The Tonawanda News
Tonawanda News — George McGovern, arguably the worst major party presidential candidate in modern American history, died Sunday after a brief illness, his family said. He was 90.
His 1972 trouncing at the hands of Richard Nixon was among the most lopsided in American history. He won one state, Massachusetts. Nixon won the other 49. In his New York Times obituary, McGovern would come to joke that, “all my life I wanted to run for president in the worst way — and I did.”
But it wasn’t his failure to effectively address the nation’s ills a decade before I was born that interested me about George McGovern. It was a college road trip I took to Lake Placid as an impressionable and hyperactive 19-year-old that, to this day, changed how I view the world around us.
I had made some college friends who were active in local politics and they’d managed to lure me away for a weekend in summer 2003 for a conference sponsored by the state Democratic Party. Several of the party’s presidential candidates were scheduled to speak including John Kerry and Howard Dean.
McGovern was the event’s keynote speaker.
We sat through some stem-winders meant to rally the base and engender grassroots goodwill in the early stages of the race to unseat President George W. Bush.
Unsurprisingly for a room full of dyed-in-the-wool liberals, Dean, telegraphing his meteoric rise in the polls that would come later that fall, won over a lot of hearts and minds with his forceful critique of the increasingly unpopular Iraq war. His message resonated and I dedicated myself to helping him win the nomination. I still keep the “Dean for America” sticker I got that day on display as a reminder of what it used to be like as a heady, idealistic college student.
So after the campaign speeches and a lunch break when we all settled down to hear the party’s one-time standard-bearer speak, I was expecting another devastating critique of Bush’s Blunder.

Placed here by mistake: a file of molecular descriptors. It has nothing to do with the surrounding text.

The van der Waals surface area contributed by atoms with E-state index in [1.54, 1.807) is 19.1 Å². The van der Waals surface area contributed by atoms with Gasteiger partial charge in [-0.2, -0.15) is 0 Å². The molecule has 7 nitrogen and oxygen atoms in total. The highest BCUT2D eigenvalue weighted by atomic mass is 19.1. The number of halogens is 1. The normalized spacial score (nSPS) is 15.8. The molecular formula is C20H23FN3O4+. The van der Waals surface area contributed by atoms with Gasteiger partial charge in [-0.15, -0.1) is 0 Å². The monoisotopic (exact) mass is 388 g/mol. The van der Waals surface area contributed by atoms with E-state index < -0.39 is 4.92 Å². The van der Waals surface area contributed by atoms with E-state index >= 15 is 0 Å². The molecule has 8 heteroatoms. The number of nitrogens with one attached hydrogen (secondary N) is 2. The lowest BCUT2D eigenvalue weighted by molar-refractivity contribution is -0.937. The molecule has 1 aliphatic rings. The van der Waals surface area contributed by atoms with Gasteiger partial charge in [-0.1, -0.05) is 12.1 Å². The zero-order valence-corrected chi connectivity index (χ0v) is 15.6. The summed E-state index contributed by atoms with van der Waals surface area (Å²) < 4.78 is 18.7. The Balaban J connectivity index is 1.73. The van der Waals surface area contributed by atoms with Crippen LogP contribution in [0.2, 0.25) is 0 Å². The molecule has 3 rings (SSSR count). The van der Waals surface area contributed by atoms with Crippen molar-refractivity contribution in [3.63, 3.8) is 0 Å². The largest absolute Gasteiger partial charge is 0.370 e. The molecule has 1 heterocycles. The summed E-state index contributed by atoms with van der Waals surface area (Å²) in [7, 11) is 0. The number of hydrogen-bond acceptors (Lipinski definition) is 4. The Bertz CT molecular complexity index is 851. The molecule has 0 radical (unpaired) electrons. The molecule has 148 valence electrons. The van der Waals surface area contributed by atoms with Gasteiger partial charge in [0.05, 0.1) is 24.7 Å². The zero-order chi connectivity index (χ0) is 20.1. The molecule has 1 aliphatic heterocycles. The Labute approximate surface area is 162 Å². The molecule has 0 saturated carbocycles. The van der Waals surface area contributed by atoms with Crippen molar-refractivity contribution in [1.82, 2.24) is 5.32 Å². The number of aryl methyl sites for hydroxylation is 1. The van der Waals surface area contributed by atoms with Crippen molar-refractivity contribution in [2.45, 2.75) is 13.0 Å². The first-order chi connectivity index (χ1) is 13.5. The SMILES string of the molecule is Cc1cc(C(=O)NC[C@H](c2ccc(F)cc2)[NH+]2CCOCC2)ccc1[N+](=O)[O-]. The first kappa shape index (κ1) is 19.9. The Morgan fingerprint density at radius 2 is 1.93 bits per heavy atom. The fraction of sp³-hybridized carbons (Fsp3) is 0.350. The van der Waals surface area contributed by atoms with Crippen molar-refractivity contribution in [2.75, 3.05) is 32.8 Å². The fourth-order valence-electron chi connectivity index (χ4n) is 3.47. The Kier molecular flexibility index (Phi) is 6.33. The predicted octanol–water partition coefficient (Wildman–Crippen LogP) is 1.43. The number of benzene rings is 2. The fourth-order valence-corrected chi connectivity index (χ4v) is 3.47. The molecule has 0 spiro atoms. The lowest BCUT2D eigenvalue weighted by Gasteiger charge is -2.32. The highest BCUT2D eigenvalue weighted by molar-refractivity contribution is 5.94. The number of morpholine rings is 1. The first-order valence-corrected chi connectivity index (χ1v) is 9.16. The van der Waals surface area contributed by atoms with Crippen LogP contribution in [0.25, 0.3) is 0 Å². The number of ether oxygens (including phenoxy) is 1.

Much to my surprise, what I got instead was a thoughtful, hour-long lecture on how one simple little thing could change the world: a nutritious school lunch.
Not being from the Vietnam generation, I didn’t know much about George McGovern. All I knew of him was, as an early opponent of the war in Vietnam, he brought the peace movement off the margins and forced a recalcitrant Democratic Party to endorse it. Given the popular dialogue of the early 2000s about a repeat of those mistakes, I presumed McGovern would rally the base with some sage wisdom from days gone by.
I did not get what I came
My curiosity piqued, I set out to learn more about McGovern and some time later came across a campaign biography about McGovern at a garage sale, written circa 1971. The pages yellowed and the spine never cracked, I paid 50 cents and was the first person to read it — 30 years too late for the author.
And it was at this point, months later, that the school lunch lecture came into focus. Aside from his anti-war activism, McGovern spent a lifetime combatting poverty in America and abroad. He was an early ally of Robert F. Kennedy, the father of modern anti-poverty policy in the United States. The two men were responsible for filling thousands, millions of hungry bellies.
For a young partisan with blinders to history and eager — too eager — to fight the political battles of the day, it was an important reminder that not all politics is about shouting louder or making those who disagree look stupid. Beliefs are hard won and should be forged of genuine intellectual curiosity and an open-minded deliberation of our society and its ills.
That afternoon in Lake Placid, there stood a man who had every right to stand up and say “I told you so.” History had proven McGovern right about Vietnam and that kind of genuine authority would have had the crowd on their feet in a self-righteous ferver.
Instead, he talked of hungry children and how better schools with better food being funded in the developing world are our greatest defense against terrorists.
It was an important lesson I learned that day, imparted by an improbable teacher.
In the context of another heated presidential contest, George McGovern’s passing serves as a reminder, at least for me, that not all politic@Body Copy Ragged:s has to be blood sport.
Eric DuVall is the managing editor of the Tonawanda News. His column appears Wednesdays and Sundays. Contact him at firstname.lastname@example.org.Eric DuVall is the managing editor of the Tonawanda News. His column appears Wednesdays and Sundays. Contact him at email@example.com.